The second part of your question is, “So then great, now how do you evaluate it?” Well obviously, when you do have the luxury of choice, the point there is, who is the best strategic fit for EnerDel, and that would include both chemistry wise strategic fit, that would include who's willing to work with us to help us scale on the production and capacity side, because obviously, there needs to be further CapEx and investment as we scale the business, and that would be clearly someone with a large balance sheet who's willing to, first of all, see well into the future and see that the future of automotive power train, whether it would be hybrid electric, plug-in hybrid electric, or electric vehicles, includes the battery. And I think, it would be fair to say, that we obviously have had meaningful conversations with car companies and Tier 1s who have told us, not us telling them, that they believe that there will be very, very high penetration of batteries over the next 10 to 20 years. So, clearly, we see it to the future.

So, in making those decisions, the strategic determinations are –who can we scale with; who has the balance sheet to help us grow our CapEx; and most importantly, who is the strategic fit, who sees the world the way we do? Who sees the prismatic, is the right shape and size of the battery? Who sees that our chemistry that we're pursuing is the right answer versus some of our friendly competitors? And those are some of the ways we're evaluating who to partner up with going forward. And these next two development contracts, just like we did with Think, are very important in terms of picking companies that we think will be long-term successful. I don't believe that anybody at Ener1, on the management or the shareholder's side, wants to be short-term greedy. We believe in being long-term greedy which means making good strategic decisions in making sure bet on companies that we think are in this game for the long-term. So hopefully that answers some of your questions.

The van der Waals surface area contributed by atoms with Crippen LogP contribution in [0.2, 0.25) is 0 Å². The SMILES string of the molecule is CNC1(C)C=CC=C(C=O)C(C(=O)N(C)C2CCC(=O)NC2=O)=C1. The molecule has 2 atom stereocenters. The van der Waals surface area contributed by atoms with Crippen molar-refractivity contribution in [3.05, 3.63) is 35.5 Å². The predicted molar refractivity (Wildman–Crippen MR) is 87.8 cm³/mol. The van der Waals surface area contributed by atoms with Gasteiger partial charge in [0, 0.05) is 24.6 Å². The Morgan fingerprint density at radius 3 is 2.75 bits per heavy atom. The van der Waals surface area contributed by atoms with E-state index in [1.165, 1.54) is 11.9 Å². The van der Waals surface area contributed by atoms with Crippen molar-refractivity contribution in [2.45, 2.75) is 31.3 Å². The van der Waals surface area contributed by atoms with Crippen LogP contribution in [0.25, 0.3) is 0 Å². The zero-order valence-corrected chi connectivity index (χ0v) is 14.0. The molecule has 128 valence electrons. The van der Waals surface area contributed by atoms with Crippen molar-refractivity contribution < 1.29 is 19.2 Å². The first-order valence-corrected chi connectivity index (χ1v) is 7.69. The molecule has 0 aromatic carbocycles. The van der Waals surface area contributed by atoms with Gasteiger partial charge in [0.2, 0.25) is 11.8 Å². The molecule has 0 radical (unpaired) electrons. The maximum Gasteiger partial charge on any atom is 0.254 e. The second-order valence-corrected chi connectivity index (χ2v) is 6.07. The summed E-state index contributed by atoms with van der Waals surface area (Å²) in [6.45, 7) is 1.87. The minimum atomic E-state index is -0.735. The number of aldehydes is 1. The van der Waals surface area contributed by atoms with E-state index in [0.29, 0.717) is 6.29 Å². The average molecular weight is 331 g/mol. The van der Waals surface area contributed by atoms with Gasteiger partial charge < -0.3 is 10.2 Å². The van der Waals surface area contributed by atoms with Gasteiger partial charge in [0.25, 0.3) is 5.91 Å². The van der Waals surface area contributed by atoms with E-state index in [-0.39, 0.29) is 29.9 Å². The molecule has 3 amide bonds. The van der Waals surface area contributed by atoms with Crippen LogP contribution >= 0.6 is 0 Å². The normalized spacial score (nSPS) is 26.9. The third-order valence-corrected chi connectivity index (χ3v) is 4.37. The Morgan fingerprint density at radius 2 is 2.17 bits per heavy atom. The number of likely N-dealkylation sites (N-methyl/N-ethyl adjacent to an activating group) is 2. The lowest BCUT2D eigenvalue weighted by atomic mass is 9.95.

Rob Stone – Cowen and Company

Yes. I'm intrigued by your comment about the picking someone with the strong balance sheet. Are these discussions involving non-potential strategic investments? And is that part of the significance of now having 100% ownership of EnerDel that you could then entertain strategic investments by future development partners.

Charles Gassenheimer

Rob, clearly the answer to that question is when we talk about strategic partnership, every thing's on the table. There's no question about it that if you look at the most successful business model in the market today, it's the Toyota-Panasonic joint venture called Panasonic Electric Vehicle. And so the car companies are clearly, clearly looking at this as wanting to have some equity ownership of their Lithium-ion battery supplier and that is one potential option. Another option or another model that that is out there that most of the people on this call are well aware of is Johnson Controls partnership with SAT to form the JCS partnership. So, those are the two models that we look at and clearly we've done our own internal analysis as to which makes the most sense but we are going to take our time and we're going to make sure we get this next step right because obviously having just come through a friendly divorce, but a divorce nonetheless with Delphi, we want to make sure that the next step, with or without equity, is the right step for the company.

Rob Stone – Cowen and Company

 

Great. Finally a follow-up question for Gerry if I may. With respect to the USABC's funding next year, did I understand you correctly that, net of ongoing funding, that your R&D expense would actually be lower next year or is it—how's it going to trend relative to the present level?